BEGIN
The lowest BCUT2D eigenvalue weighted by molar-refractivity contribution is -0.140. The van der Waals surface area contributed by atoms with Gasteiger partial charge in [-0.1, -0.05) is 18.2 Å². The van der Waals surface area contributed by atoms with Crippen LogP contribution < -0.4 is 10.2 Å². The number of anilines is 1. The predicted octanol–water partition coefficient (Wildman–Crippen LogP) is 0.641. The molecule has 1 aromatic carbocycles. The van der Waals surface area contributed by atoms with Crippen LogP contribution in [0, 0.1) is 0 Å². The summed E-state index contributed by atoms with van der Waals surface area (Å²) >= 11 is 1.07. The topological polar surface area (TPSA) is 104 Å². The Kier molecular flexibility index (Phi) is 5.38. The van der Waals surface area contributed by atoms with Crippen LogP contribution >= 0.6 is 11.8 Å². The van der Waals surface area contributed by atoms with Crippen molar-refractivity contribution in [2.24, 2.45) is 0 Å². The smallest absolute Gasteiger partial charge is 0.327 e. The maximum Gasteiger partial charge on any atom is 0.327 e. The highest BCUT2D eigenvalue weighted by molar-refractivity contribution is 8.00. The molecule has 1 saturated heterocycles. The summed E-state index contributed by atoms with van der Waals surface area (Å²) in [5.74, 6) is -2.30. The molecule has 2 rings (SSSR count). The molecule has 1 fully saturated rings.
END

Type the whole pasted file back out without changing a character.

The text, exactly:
The lowest BCUT2D eigenvalue weighted by molar-refractivity contribution is -0.140. The van der Waals surface area contributed by atoms with Gasteiger partial charge in [-0.1, -0.05) is 18.2 Å². The van der Waals surface area contributed by atoms with Crippen LogP contribution < -0.4 is 10.2 Å². The number of anilines is 1. The predicted octanol–water partition coefficient (Wildman–Crippen LogP) is 0.641. The molecule has 1 aromatic carbocycles. The van der Waals surface area contributed by atoms with Crippen LogP contribution in [0, 0.1) is 0 Å². The summed E-state index contributed by atoms with van der Waals surface area (Å²) >= 11 is 1.07. The topological polar surface area (TPSA) is 104 Å². The Kier molecular flexibility index (Phi) is 5.38. The van der Waals surface area contributed by atoms with Crippen LogP contribution >= 0.6 is 11.8 Å². The van der Waals surface area contributed by atoms with Crippen molar-refractivity contribution in [2.24, 2.45) is 0 Å². The smallest absolute Gasteiger partial charge is 0.327 e. The maximum Gasteiger partial charge on any atom is 0.327 e. The highest BCUT2D eigenvalue weighted by molar-refractivity contribution is 8.00. The molecule has 1 saturated heterocycles. The summed E-state index contributed by atoms with van der Waals surface area (Å²) in [5.74, 6) is -2.30. The molecule has 2 rings (SSSR count). The molecule has 1 fully saturated rings.